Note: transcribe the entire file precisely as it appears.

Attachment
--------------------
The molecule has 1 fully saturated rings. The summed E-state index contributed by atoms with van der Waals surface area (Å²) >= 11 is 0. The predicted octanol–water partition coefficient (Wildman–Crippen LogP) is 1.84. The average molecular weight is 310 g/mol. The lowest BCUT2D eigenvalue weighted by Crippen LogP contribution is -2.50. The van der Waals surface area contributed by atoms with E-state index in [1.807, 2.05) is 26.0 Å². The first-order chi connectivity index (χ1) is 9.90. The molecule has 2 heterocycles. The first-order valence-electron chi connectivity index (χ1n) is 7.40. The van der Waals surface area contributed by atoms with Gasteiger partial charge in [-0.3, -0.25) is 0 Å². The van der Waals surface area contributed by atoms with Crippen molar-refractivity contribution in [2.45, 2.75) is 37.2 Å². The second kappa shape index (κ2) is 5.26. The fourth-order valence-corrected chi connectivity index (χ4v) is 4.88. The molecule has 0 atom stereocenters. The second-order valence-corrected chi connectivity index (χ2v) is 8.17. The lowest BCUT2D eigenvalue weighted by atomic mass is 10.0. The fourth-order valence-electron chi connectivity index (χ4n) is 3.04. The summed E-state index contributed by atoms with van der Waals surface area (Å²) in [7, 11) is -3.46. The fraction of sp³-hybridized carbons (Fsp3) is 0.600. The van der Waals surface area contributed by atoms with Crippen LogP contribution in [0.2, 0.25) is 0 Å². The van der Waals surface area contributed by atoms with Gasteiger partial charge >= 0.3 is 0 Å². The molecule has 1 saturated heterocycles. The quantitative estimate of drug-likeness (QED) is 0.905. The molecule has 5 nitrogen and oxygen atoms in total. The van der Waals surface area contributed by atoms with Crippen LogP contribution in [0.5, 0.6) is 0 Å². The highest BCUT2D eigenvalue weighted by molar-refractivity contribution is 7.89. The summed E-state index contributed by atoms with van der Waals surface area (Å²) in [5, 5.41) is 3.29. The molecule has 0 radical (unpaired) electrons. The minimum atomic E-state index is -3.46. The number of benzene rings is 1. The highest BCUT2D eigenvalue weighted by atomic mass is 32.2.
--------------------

The molecule has 1 fully saturated rings. The summed E-state index contributed by atoms with van der Waals surface area (Å²) >= 11 is 0. The predicted octanol–water partition coefficient (Wildman–Crippen LogP) is 1.84. The average molecular weight is 310 g/mol. The lowest BCUT2D eigenvalue weighted by Crippen LogP contribution is -2.50. The van der Waals surface area contributed by atoms with E-state index in [1.807, 2.05) is 26.0 Å². The first-order chi connectivity index (χ1) is 9.90. The molecule has 2 heterocycles. The first-order valence-electron chi connectivity index (χ1n) is 7.40. The van der Waals surface area contributed by atoms with Gasteiger partial charge in [-0.3, -0.25) is 0 Å². The van der Waals surface area contributed by atoms with Crippen molar-refractivity contribution in [2.45, 2.75) is 37.2 Å². The second kappa shape index (κ2) is 5.26. The fourth-order valence-corrected chi connectivity index (χ4v) is 4.88. The molecule has 0 atom stereocenters. The second-order valence-corrected chi connectivity index (χ2v) is 8.17. The lowest BCUT2D eigenvalue weighted by atomic mass is 10.0. The fourth-order valence-electron chi connectivity index (χ4n) is 3.04. The summed E-state index contributed by atoms with van der Waals surface area (Å²) in [7, 11) is -3.46. The fraction of sp³-hybridized carbons (Fsp3) is 0.600. The van der Waals surface area contributed by atoms with Crippen LogP contribution in [0.2, 0.25) is 0 Å². The van der Waals surface area contributed by atoms with Gasteiger partial charge >= 0.3 is 0 Å². The molecule has 1 saturated heterocycles. The quantitative estimate of drug-likeness (QED) is 0.905. The molecule has 5 nitrogen and oxygen atoms in total. The van der Waals surface area contributed by atoms with Crippen LogP contribution in [0.5, 0.6) is 0 Å². The highest BCUT2D eigenvalue weighted by molar-refractivity contribution is 7.89. The summed E-state index contributed by atoms with van der Waals surface area (Å²) in [5, 5.41) is 3.29. The molecule has 0 radical (unpaired) electrons. The minimum atomic E-state index is -3.46. The number of benzene rings is 1. The highest BCUT2D eigenvalue weighted by atomic mass is 32.2.